The BBC quoted prosecutors in Mr. Osborne’s trial as saying that he had looked to the Britain First leaders Paul Golding and Ms. Fransen, as well as Tommy Robinson, a founder of the English Defence League, after the London Bridge attack.
Jurors at the trial, in Woolwich Crown Court in London, were shown a screenshot found on Mr. Osborne’s computer that described Britain turning into a country built on “hatred, on violence and on Islam.”
The defendant received an invitation to a protest from an account belonging to Mr. Robinson that called for demonstrators to “stand up to hate” and “say ‘no more’ ” The invitation said the bombing in Manchester was “not the beginning and it won’t be the end,” according to the BBC.
Prosecutors said that in the week before the attack Mr. Osborne had been heard “preaching racial hatred” in a pub. He was said to have told one pub customer, a soldier: “I’m going to kill all the Muslims. Muslims are all terrorists. Your families are all going to be Muslim. I’m going to take it into my own hands.”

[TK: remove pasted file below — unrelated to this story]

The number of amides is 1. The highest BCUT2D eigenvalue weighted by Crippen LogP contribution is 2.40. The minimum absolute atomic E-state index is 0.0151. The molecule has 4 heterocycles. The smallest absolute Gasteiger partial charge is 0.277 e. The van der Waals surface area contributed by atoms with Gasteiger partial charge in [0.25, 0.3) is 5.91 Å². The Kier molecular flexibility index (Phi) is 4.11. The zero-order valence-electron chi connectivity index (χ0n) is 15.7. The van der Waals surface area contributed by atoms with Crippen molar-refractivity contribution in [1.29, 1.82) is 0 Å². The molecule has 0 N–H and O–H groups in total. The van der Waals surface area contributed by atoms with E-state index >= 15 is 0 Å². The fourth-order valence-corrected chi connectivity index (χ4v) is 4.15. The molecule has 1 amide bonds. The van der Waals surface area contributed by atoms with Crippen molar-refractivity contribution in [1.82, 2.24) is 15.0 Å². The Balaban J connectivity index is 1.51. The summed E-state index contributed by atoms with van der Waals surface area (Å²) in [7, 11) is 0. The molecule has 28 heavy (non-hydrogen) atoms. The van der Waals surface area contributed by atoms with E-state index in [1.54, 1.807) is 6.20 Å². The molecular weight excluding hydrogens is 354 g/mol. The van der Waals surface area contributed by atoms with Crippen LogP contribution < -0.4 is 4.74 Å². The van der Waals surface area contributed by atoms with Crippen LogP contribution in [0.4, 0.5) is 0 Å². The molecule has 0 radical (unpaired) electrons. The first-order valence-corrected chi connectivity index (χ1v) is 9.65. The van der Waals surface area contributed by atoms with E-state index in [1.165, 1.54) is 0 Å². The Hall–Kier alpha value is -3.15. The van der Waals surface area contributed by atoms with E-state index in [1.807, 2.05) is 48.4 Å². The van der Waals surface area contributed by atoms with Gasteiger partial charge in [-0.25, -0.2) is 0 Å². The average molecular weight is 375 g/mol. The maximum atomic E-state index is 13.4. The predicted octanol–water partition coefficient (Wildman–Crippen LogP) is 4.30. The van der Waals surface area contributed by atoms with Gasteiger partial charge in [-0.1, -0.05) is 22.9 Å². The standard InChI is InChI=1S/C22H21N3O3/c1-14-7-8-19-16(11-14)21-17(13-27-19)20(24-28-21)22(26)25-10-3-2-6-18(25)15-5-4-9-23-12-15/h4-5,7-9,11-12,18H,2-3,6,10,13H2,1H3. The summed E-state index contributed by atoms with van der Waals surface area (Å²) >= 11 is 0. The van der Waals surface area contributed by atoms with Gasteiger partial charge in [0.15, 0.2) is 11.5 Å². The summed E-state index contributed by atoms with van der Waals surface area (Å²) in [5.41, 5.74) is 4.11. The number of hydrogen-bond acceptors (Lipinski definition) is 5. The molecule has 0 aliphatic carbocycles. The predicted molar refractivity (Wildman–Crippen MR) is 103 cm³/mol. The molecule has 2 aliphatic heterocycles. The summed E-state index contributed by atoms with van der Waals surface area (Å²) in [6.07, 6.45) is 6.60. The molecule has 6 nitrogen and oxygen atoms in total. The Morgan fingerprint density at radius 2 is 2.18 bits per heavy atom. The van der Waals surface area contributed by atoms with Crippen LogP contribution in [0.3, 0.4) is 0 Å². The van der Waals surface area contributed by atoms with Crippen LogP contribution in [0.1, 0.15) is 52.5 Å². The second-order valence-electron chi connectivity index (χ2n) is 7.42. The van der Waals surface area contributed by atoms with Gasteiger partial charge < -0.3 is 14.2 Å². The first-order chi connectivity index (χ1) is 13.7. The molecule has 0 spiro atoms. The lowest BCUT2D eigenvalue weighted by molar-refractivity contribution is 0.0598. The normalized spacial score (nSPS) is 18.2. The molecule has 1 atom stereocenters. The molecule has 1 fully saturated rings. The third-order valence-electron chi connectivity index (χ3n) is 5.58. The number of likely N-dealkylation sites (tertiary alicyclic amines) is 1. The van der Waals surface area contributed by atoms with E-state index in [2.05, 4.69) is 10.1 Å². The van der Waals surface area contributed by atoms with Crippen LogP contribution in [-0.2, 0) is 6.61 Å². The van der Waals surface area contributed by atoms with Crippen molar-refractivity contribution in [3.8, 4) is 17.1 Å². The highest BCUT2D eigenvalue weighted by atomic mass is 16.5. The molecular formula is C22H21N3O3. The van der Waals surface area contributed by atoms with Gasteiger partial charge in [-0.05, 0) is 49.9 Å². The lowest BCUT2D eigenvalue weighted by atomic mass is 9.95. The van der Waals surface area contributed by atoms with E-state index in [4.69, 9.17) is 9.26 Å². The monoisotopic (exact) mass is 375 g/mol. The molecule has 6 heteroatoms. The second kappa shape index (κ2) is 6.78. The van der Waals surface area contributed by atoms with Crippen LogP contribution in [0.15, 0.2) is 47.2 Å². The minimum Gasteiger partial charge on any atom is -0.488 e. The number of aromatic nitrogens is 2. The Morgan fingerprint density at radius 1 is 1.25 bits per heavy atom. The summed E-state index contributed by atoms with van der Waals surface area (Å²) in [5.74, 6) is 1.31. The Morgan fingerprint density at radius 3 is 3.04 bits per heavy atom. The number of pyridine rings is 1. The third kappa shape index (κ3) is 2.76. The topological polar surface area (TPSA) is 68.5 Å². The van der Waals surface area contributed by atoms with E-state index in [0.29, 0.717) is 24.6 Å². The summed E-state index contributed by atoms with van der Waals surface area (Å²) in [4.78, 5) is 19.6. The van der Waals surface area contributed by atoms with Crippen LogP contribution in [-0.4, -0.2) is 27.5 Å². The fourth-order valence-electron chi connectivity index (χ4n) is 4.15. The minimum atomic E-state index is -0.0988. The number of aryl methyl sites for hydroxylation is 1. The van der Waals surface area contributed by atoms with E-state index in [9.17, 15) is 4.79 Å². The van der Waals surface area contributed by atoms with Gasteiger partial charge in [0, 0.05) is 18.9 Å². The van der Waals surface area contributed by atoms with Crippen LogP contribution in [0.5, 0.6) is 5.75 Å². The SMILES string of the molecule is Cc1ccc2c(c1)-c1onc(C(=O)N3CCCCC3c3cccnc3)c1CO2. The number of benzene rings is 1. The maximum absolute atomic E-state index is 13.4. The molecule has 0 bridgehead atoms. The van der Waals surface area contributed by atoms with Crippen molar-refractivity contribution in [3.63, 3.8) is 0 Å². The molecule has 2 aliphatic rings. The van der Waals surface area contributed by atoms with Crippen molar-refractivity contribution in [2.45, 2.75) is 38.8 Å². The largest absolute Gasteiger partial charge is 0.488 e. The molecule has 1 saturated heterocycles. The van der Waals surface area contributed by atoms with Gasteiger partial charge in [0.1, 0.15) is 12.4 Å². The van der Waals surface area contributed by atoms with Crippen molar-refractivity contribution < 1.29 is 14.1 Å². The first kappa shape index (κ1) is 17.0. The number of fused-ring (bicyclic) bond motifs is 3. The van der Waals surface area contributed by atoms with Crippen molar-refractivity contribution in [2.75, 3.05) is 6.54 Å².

Mr. Osborne’s former partner, Sarah Andrews, reportedly said he had been “brainwashed” after watching reports about a child sexual exploitation ring in Rochdale, a borough of Manchester, that had been organized by a group of British Pakistanis.
A handwritten note found in the van that plowed into the Muslim worshipers described Muslims as “feral” and child predators. “Don’t people get it,” it read. “This is happening up and down our Green and pleasant land.”
Jonathan Rees, the leading prosecutor, said that “the underlying theme” seemed to be that Mr. Osborne felt that not enough “was being said or done to counter terrorism and the grooming gangs comprising predominantly Muslim males.”
“Against that background,” Mr. Rees added, “the defendant decided to take matters into his own hands.”